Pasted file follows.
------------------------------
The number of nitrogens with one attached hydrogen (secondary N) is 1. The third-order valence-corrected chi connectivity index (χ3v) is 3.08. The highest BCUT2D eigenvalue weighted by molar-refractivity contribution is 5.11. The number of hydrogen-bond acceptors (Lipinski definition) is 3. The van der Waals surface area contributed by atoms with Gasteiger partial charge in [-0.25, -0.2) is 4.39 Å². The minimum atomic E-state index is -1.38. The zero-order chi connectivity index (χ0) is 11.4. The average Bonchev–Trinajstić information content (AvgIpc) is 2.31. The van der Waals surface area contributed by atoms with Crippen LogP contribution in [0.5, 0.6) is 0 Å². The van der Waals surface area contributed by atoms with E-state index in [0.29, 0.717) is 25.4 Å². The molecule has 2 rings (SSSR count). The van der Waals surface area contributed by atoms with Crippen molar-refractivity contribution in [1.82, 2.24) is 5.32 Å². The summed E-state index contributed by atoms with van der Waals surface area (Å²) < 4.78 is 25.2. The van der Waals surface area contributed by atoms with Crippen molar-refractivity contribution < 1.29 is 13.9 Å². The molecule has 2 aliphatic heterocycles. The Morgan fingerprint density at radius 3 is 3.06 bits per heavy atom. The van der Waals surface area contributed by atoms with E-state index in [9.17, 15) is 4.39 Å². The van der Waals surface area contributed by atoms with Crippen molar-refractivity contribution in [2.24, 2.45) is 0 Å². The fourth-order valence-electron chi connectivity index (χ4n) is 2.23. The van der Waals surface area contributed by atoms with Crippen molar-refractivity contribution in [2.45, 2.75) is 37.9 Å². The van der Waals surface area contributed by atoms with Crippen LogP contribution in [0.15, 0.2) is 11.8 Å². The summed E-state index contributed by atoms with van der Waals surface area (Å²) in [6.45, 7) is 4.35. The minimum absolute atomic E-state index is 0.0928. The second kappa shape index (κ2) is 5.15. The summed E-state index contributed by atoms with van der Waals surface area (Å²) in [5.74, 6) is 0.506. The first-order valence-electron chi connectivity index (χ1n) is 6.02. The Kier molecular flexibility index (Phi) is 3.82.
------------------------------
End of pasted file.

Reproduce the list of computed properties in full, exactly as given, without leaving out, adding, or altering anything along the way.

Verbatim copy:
The number of nitrogens with one attached hydrogen (secondary N) is 1. The third-order valence-corrected chi connectivity index (χ3v) is 3.08. The highest BCUT2D eigenvalue weighted by molar-refractivity contribution is 5.11. The number of hydrogen-bond acceptors (Lipinski definition) is 3. The van der Waals surface area contributed by atoms with Gasteiger partial charge in [-0.25, -0.2) is 4.39 Å². The minimum atomic E-state index is -1.38. The zero-order chi connectivity index (χ0) is 11.4. The average Bonchev–Trinajstić information content (AvgIpc) is 2.31. The van der Waals surface area contributed by atoms with Crippen LogP contribution in [0.5, 0.6) is 0 Å². The van der Waals surface area contributed by atoms with E-state index in [0.29, 0.717) is 25.4 Å². The molecule has 2 rings (SSSR count). The van der Waals surface area contributed by atoms with Crippen molar-refractivity contribution in [1.82, 2.24) is 5.32 Å². The summed E-state index contributed by atoms with van der Waals surface area (Å²) < 4.78 is 25.2. The van der Waals surface area contributed by atoms with Crippen molar-refractivity contribution < 1.29 is 13.9 Å². The molecule has 2 aliphatic heterocycles. The Morgan fingerprint density at radius 3 is 3.06 bits per heavy atom. The van der Waals surface area contributed by atoms with E-state index in [9.17, 15) is 4.39 Å². The van der Waals surface area contributed by atoms with Crippen molar-refractivity contribution in [2.24, 2.45) is 0 Å². The fourth-order valence-electron chi connectivity index (χ4n) is 2.23. The van der Waals surface area contributed by atoms with Crippen molar-refractivity contribution in [2.45, 2.75) is 37.9 Å². The van der Waals surface area contributed by atoms with Crippen LogP contribution in [0.15, 0.2) is 11.8 Å². The summed E-state index contributed by atoms with van der Waals surface area (Å²) in [6.45, 7) is 4.35. The minimum absolute atomic E-state index is 0.0928. The second kappa shape index (κ2) is 5.15. The summed E-state index contributed by atoms with van der Waals surface area (Å²) in [5.74, 6) is 0.506. The first-order valence-electron chi connectivity index (χ1n) is 6.02. The Kier molecular flexibility index (Phi) is 3.82.